If you have receive a denial for a petition with USCIS or your visa has been refused by the U.S. State Department, you are likely very frustrated. You certainly should understand all of your options and investigate what will be the best strategy for your situation.
Sometimes you will want to act quickly and seek to have the U.S. government change its decision through an appeal, filing a motion, or pursuing a change through a less direct channel. Other times the best approach is to make sure you clearly understand the basis for the denial and then reapply with a stronger application.
If you have petitioned for a family member, or applied for a green card or work permit or sought another benefit with USCIS, unfortunately there is always the chance that your request will be denied. The reason for the denial can be that you simply do not qualify due to your personal history. Or a denial can result because you did not provide enough proof to persuade USCIS to act in your favor.
There are usually a few different options available after receiving an unwelcome denial: filing a Motion to Reconsider, a Motion to Reopen, or pursuing an Appeal. Alternatively, you could seek help through an Infopass appointment with USCIS, your congressperson, or the independent USCIS Ombudsman. In addition, you could have an immigration attorney exert pressure through the American Immigration Lawyer’s Association’s (AILA’s) official liaison.
You carefully filled out your online visa application form. You believe you brought all of the necessary supporting evidence to your interview at the U.S. consulate, including financial, family, and employment documents. You are excited to visit your family, study on a student visa., or permanently immigrate to the U.S.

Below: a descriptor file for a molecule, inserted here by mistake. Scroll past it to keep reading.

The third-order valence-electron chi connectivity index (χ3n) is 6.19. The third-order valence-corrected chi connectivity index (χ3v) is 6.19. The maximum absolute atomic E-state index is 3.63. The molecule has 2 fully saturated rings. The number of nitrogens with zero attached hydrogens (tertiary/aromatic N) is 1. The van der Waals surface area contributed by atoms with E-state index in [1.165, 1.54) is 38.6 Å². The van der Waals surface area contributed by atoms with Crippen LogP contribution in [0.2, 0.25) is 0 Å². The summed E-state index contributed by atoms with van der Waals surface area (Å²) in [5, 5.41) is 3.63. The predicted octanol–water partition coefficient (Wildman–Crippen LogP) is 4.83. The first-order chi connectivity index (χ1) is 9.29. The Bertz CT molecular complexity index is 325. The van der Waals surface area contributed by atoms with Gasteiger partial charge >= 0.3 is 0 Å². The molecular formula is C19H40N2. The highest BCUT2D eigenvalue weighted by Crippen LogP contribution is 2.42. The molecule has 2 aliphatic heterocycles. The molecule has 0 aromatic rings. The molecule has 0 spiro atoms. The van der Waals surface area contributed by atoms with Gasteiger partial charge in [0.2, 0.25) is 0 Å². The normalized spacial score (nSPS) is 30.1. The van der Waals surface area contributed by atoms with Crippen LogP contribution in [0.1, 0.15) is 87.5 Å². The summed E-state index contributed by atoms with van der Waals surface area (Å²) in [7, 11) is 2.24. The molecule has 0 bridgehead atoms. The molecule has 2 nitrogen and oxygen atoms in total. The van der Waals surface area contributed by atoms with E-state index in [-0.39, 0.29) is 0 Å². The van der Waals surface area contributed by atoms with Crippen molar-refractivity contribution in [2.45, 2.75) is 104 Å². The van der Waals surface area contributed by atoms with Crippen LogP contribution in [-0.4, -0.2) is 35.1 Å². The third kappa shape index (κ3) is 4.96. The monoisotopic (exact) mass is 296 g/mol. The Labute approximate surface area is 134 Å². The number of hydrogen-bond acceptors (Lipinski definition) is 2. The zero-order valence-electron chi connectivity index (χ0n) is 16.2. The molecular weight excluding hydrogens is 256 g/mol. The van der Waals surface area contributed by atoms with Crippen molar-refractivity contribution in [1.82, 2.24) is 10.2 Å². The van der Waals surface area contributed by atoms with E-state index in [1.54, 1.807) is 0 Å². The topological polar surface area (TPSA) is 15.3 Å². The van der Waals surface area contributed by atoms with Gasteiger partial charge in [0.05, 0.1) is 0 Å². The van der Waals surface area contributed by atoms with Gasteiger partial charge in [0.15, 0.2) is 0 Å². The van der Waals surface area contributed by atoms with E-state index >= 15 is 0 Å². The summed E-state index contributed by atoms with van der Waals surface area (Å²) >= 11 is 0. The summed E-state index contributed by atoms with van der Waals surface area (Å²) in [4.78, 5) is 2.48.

However, after the consular officer asked you a few questions and perhaps glanced at a few of your documents, you are told that “unfortunately we cannot approve your visa and here is a piece of paper referencing the basis for the refusal.” You will then be given a brief document that lists the section of the U.S. Immigration and Nationality Act (INA) which makes you ineligible for a visa.
Once you learn your visa has been refused, try your best to put aside any shock and anger and start thinking of your next best step. Dealing with the U.S. immigration system is often like a chess match, and so planning your next moves is crucial.
A common section of the INA listed for refusals for tourist and student visas is 214(b). This section of the law requires that you, the applicant, give enough proof to show that you do not have “immigrant intent.” Typically you have to demonstrate that you have sufficient ties to your home country so that you will definitely return and not overstay your visa in the U.S.
If your immigrant visa was refused, then you have up to one year to file a Motion to Reconsider. You could alternatively seek Supervisor Review at the consular post. In addition, you could pursue an Advisory Opinion from the Visa Office of the U.S. State Department. This option is best if you have good reason to believe the refusal was the result of a mistake of law.
Also, it’s possible that the consular officer will state that you need to submit a waiver in order to have a chance at getting the visa approved. These waivers require thorough preparation with a well-organized presentation of the supporting documents showing why you should be approved.